A MOTHER has vowed to never give up on her drug-taking daughter despite five years of misery.
The mum has bravely spoken out about the devastating impact of having a child on hard drugs in a bid to highlight a problem that is prevalent all across Huddersfield.
It's a harrowing, heart-breaking story of a woman's determination to try to help her 24-year-old daughter break free from a life of drugs.
The mum's name has been changed to Audrey and the daughter's to Louise to protect their identities, but they live in the Huddersfield area.
Audrey - who has been off work with stress for months due to Louise's drug problems - said: "People who think drug problems are confined to tough council estates had better think again. It crosses all social barriers and is everywhere.
"I have a large family and none of my other children have fallen prey to drug addiction.
"But Louise started dabbling with cannabis when she was about 18 and quickly went on to using harder drugs.
"When I first found out about the extent of Louise's problem, I was horrified.
"She's always been a bit of a rebel and I suppose never thought about the possible long-term consequences of drug-taking. Addicts never do until it is too late."
Audrey added: "I knew very little about drugs - so I was very naive and uninformed of the dangers, heartache, stress, unhappiness and sadness which is suffered by the user and their parents, brothers, sisters and other members of the family."
Louise had a boyfriend in her late teens who was taking heroin.
Her descent into drugs started then.
She dropped out of art college, drifted in and out of jobs and her sisters kept trying to get her off drugs.
Audrey said: "When I asked her if she was taking drugs, she'd just fob me off or deny it. She knew I'd be furious.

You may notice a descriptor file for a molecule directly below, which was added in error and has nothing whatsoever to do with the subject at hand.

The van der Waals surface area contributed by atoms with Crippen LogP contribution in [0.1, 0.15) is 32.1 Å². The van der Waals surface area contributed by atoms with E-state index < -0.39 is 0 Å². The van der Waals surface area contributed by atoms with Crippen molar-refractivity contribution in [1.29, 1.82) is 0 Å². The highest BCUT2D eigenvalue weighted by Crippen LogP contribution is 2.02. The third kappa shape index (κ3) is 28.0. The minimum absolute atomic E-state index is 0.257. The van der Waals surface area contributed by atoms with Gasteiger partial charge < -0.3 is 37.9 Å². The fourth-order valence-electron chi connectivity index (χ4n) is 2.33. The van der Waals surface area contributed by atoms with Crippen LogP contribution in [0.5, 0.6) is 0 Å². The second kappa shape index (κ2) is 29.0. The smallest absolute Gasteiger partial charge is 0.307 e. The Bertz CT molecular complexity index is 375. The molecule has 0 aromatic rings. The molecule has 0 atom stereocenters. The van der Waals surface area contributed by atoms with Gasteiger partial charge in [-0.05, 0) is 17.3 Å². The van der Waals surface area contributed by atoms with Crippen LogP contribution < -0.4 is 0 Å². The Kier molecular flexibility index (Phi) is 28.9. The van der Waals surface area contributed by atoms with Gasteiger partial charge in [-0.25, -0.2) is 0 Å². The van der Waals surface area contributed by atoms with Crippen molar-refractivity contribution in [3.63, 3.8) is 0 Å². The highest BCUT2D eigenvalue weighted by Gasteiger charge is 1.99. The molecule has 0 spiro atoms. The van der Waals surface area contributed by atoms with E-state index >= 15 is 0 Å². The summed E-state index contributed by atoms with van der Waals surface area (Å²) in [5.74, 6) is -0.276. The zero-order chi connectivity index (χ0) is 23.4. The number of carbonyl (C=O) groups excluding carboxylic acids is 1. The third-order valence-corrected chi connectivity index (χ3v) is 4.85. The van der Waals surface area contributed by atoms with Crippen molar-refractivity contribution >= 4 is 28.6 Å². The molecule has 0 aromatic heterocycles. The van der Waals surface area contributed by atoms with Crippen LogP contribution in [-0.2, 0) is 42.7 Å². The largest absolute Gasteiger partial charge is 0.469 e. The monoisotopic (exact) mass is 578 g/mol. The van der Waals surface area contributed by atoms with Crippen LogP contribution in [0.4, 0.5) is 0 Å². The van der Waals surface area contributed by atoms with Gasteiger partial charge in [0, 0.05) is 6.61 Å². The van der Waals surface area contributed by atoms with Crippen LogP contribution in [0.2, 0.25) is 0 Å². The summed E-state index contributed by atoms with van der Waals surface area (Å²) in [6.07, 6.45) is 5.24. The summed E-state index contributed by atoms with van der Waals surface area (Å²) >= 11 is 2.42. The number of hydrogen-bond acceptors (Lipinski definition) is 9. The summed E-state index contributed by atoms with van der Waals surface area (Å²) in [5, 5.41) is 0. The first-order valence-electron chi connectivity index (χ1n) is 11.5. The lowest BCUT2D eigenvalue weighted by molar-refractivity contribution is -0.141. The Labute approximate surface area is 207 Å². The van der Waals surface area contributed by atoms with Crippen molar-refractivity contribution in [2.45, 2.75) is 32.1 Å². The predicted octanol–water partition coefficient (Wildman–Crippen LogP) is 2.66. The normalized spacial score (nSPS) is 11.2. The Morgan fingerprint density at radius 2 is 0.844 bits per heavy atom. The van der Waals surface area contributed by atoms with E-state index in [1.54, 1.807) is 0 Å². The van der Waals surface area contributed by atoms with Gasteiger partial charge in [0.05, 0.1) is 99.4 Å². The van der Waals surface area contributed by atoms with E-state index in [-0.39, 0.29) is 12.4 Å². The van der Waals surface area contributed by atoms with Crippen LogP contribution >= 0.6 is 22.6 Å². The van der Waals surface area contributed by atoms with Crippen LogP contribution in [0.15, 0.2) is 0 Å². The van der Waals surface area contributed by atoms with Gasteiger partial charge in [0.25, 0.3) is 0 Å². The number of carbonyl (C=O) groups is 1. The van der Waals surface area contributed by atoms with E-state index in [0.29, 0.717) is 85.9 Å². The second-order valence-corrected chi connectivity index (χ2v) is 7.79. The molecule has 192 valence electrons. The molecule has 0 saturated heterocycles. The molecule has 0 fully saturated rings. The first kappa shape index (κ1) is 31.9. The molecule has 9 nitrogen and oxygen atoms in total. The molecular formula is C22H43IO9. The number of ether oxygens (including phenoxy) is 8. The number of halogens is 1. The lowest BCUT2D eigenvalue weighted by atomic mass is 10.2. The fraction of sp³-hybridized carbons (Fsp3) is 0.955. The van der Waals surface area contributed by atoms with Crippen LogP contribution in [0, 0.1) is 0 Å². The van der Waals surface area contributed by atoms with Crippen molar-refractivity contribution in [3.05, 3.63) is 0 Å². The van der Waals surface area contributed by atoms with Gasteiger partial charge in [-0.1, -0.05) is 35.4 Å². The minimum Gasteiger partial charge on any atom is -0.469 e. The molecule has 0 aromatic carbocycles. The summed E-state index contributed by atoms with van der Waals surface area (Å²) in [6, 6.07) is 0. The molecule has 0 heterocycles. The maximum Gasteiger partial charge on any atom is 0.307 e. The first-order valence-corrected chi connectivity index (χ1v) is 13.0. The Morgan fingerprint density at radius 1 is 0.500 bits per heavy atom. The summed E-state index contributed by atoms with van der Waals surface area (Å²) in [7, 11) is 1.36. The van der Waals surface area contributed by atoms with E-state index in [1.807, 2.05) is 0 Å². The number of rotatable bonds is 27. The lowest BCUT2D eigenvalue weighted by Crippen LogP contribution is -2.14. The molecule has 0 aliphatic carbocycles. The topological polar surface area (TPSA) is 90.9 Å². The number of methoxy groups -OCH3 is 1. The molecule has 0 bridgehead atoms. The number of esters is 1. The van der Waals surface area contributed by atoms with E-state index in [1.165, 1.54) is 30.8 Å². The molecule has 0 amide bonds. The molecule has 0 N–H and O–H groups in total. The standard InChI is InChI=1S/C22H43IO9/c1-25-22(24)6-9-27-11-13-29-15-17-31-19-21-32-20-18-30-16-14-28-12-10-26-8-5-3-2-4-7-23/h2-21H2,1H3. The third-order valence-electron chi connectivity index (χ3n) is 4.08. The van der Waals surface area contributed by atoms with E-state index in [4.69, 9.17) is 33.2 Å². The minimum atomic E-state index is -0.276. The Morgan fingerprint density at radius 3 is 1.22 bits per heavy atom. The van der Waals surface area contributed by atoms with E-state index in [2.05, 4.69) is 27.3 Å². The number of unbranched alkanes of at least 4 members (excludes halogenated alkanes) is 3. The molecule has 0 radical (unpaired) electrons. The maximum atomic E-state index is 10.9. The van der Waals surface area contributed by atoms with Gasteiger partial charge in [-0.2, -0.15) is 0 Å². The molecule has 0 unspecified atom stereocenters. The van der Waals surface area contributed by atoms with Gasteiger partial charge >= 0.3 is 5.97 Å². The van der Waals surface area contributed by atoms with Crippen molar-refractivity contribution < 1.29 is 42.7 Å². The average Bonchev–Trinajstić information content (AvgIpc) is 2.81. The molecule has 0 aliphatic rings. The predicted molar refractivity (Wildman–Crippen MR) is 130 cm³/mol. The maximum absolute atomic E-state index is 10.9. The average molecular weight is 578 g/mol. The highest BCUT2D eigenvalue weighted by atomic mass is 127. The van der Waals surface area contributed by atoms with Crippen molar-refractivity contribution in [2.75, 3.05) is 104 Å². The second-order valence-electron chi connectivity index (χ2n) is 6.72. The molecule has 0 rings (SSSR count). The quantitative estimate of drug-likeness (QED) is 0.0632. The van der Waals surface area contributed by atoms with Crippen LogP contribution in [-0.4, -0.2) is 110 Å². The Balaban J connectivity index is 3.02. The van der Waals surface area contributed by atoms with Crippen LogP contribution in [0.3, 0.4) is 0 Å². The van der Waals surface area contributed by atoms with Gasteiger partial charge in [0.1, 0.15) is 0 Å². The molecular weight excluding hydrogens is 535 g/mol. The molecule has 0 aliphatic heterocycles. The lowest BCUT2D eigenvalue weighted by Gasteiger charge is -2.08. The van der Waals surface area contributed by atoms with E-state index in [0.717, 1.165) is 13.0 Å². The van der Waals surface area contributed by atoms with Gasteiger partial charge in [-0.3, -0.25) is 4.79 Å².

"Her weight was falling and she was clearly lying to me. She often told me she was going to work, but when I rang her there, she'd not have turned up."
Louise lived with her boyfriend for a couple of years - but the relationship ended when he was sent to prison for stealing to fund his drugs habit.
"Louise just would not admit she had a drugs problem," said Audrey. "She moved in with another boyfriend and at first I thought he was great. It was only later I learned both he and Louise were taking hard drugs. He managed to hold down a full-time job and could hide his drug problem well behind a chatty facade."
It was different for Louise.
"Drugs took her spirit away," said Audrey. "She lost all her confidence.
"I've been told that when people start taking hard drugs they stay at that point in their lives. They never progress in themselves.
"Louise is now 24, but acts like someone in their late teens. Her friends now seem so much more mature."
Audrey lost touch with Louise for a while. She knew she lived in a flat in Huddersfield town centre, but never answered the door when Audrey went round.
Eventually Audrey discovered Louise had got into trouble shoplifting razor blades to sell to buy drugs - and turned up when Louise appeared before Huddersfield magistrates.
They patched up their relationship even though Louise was caught stealing again. This time police searched her bedroom at Audrey's home looking for evidence of drugs.